The warmest day of the winter occurred on December 30th with 14.2C recorded. The warmest night was on January 28th when the temperature fell to just 10.8C.
The wettest day of the winter occurred on January 2nd when 15.3mm was recorded.
Snow arrived at the start of winter and at the very end: seven days of snow falling and four days of snow lying over the three months is below average.
There were 30 air frosts during the three months, eight above the 1981-2010 average.
There were 11,680 minutes of frost over the winter, less than last year, though 66 per cent of those were recorded in February. Considering the past 6 Februaries this year’s frost hours were 170 per cent greater than the next highest, February 2016!.
Mean (1 minute) 5.2
Mean (min+max) 5.0
Mean Minimum 2.0
Mean Maximum 8.0
Minimum -6.9 on 27/02/2018
Maximum 14.2 on 30/12/2017
Highest Minimum 10.8 on 28/01/2018
Lowest Maximum -1.0 on 28/02/2018
Air frosts 30
Total for period 182.2
Wettest day 15.3 on 02/01/2018
High rain rate 28.2 day 02/01/2018
Rain days 52
Dry days 38
Highest Gust 45.0 on 02/01/2018
Average Speed 3.7
Wind Run 8059.5 miles
Gale days 0
Maximum 1036.4 on 22/12/2017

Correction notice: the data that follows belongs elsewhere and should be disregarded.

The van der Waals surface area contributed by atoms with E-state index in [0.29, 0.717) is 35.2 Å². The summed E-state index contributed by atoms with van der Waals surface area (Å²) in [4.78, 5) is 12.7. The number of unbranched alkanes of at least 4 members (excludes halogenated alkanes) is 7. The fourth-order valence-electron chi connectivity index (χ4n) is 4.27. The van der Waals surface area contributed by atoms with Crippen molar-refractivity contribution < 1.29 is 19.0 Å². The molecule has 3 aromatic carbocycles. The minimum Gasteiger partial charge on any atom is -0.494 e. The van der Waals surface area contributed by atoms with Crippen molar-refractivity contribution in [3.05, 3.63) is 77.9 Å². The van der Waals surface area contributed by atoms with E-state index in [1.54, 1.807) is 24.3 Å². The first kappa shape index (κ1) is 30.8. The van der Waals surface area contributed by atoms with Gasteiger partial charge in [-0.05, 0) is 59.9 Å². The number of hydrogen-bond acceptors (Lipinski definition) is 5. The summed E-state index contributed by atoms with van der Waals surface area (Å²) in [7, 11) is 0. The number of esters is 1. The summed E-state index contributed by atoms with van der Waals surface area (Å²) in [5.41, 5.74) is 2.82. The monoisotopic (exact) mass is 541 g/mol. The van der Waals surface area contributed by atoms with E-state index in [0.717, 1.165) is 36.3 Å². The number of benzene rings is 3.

Minimum 970.3 on 10/12/2017
Days with snow falling 7
Days with snow lying at 0900 4
Summer 2016 turned out to be a very decent season overall, the mean temperature of 18.7C (1.1C above average) made it the sixth warmest summer since 1797.
While it wasn’t quite up there with the hot summers of 1976 and 2003 it still produced some notable records. The stormy beginning to June effectively ended with the Brexit vote, a period of 24 hours that coincided with the highest daily rainfall this area has seen since at least 1959.
The multi-cell thunderstorm in the early hours of June 23rd produced 60.8mm of rainfall, nearly half of the month’s total which became the third wettest June in a record going back to 1797. The high rainfall was in complete contrast to July and August and helped skew the overall figure: 168.6mm is 114 per cent over average summer rainfall.
With so much rainfall overall sunshine was affected with only 451 hours recorded, just 80 per cent of what can be expected in an average summer.